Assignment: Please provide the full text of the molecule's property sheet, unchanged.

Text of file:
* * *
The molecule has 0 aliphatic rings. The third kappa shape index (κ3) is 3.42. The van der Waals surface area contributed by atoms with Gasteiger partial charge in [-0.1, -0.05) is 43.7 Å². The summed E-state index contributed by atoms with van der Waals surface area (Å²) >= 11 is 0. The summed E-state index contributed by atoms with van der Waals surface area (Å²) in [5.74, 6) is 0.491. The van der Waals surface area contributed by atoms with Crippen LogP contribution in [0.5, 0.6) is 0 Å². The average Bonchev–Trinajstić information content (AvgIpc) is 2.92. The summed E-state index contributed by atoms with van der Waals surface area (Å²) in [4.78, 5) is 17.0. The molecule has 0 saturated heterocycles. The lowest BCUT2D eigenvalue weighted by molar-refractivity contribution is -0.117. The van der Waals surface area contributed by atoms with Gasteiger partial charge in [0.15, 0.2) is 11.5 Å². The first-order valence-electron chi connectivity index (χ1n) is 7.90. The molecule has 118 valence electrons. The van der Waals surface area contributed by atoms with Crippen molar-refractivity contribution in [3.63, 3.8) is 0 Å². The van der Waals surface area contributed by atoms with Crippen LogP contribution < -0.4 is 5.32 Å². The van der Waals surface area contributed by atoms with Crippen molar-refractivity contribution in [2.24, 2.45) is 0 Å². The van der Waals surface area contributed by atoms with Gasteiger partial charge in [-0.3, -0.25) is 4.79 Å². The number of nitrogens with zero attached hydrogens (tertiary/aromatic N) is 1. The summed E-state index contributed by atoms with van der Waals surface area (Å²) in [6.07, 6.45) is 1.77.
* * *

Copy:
The molecule has 0 aliphatic rings. The third kappa shape index (κ3) is 3.42. The van der Waals surface area contributed by atoms with Gasteiger partial charge in [-0.1, -0.05) is 43.7 Å². The summed E-state index contributed by atoms with van der Waals surface area (Å²) >= 11 is 0. The summed E-state index contributed by atoms with van der Waals surface area (Å²) in [5.74, 6) is 0.491. The van der Waals surface area contributed by atoms with Crippen LogP contribution in [0.5, 0.6) is 0 Å². The average Bonchev–Trinajstić information content (AvgIpc) is 2.92. The summed E-state index contributed by atoms with van der Waals surface area (Å²) in [4.78, 5) is 17.0. The molecule has 0 saturated heterocycles. The lowest BCUT2D eigenvalue weighted by molar-refractivity contribution is -0.117. The van der Waals surface area contributed by atoms with Gasteiger partial charge in [0.15, 0.2) is 11.5 Å². The first-order valence-electron chi connectivity index (χ1n) is 7.90. The molecule has 118 valence electrons. The van der Waals surface area contributed by atoms with Crippen molar-refractivity contribution in [3.63, 3.8) is 0 Å². The van der Waals surface area contributed by atoms with Crippen LogP contribution < -0.4 is 5.32 Å². The van der Waals surface area contributed by atoms with Crippen molar-refractivity contribution in [2.24, 2.45) is 0 Å². The van der Waals surface area contributed by atoms with Gasteiger partial charge in [-0.3, -0.25) is 4.79 Å². The number of nitrogens with zero attached hydrogens (tertiary/aromatic N) is 1. The summed E-state index contributed by atoms with van der Waals surface area (Å²) in [6.07, 6.45) is 1.77.